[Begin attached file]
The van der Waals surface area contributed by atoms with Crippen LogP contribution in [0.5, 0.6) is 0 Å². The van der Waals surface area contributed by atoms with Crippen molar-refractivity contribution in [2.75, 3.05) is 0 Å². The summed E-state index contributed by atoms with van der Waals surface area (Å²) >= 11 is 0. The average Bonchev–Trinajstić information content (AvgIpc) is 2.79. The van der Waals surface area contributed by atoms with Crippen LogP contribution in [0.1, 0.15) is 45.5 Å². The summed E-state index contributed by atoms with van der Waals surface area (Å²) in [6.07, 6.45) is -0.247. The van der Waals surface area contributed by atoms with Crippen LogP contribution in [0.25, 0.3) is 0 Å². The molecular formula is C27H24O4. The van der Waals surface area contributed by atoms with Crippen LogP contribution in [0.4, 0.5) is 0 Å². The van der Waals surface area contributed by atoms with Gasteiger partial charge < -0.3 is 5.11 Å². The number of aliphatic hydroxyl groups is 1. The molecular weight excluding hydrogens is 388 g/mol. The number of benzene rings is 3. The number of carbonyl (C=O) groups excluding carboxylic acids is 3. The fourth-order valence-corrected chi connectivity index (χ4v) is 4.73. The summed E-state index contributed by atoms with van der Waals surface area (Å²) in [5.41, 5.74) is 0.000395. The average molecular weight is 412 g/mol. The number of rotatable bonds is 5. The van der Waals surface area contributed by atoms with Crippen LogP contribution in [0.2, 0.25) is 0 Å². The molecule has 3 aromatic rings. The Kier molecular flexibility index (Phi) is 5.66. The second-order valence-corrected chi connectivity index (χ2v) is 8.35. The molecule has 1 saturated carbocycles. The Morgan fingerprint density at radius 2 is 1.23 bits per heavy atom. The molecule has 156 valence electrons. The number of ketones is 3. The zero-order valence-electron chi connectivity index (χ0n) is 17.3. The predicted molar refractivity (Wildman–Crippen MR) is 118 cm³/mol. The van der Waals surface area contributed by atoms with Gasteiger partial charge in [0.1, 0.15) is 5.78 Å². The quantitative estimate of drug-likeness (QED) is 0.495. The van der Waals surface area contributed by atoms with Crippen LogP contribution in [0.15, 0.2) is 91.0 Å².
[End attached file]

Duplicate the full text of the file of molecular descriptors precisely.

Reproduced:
The van der Waals surface area contributed by atoms with Crippen LogP contribution in [0.5, 0.6) is 0 Å². The van der Waals surface area contributed by atoms with Crippen molar-refractivity contribution in [2.75, 3.05) is 0 Å². The summed E-state index contributed by atoms with van der Waals surface area (Å²) >= 11 is 0. The average Bonchev–Trinajstić information content (AvgIpc) is 2.79. The van der Waals surface area contributed by atoms with Crippen LogP contribution in [0.1, 0.15) is 45.5 Å². The summed E-state index contributed by atoms with van der Waals surface area (Å²) in [6.07, 6.45) is -0.247. The van der Waals surface area contributed by atoms with Crippen LogP contribution in [0.25, 0.3) is 0 Å². The molecular formula is C27H24O4. The van der Waals surface area contributed by atoms with Crippen LogP contribution in [0.4, 0.5) is 0 Å². The van der Waals surface area contributed by atoms with Gasteiger partial charge < -0.3 is 5.11 Å². The number of aliphatic hydroxyl groups is 1. The molecular weight excluding hydrogens is 388 g/mol. The number of benzene rings is 3. The number of carbonyl (C=O) groups excluding carboxylic acids is 3. The fourth-order valence-corrected chi connectivity index (χ4v) is 4.73. The summed E-state index contributed by atoms with van der Waals surface area (Å²) in [5.41, 5.74) is 0.000395. The average molecular weight is 412 g/mol. The number of rotatable bonds is 5. The van der Waals surface area contributed by atoms with Crippen LogP contribution in [0.2, 0.25) is 0 Å². The molecule has 3 aromatic rings. The Kier molecular flexibility index (Phi) is 5.66. The second-order valence-corrected chi connectivity index (χ2v) is 8.35. The molecule has 1 saturated carbocycles. The Morgan fingerprint density at radius 2 is 1.23 bits per heavy atom. The molecule has 156 valence electrons. The number of ketones is 3. The zero-order valence-electron chi connectivity index (χ0n) is 17.3. The predicted molar refractivity (Wildman–Crippen MR) is 118 cm³/mol. The van der Waals surface area contributed by atoms with Gasteiger partial charge in [0.1, 0.15) is 5.78 Å². The quantitative estimate of drug-likeness (QED) is 0.495. The van der Waals surface area contributed by atoms with Crippen LogP contribution in [0.15, 0.2) is 91.0 Å².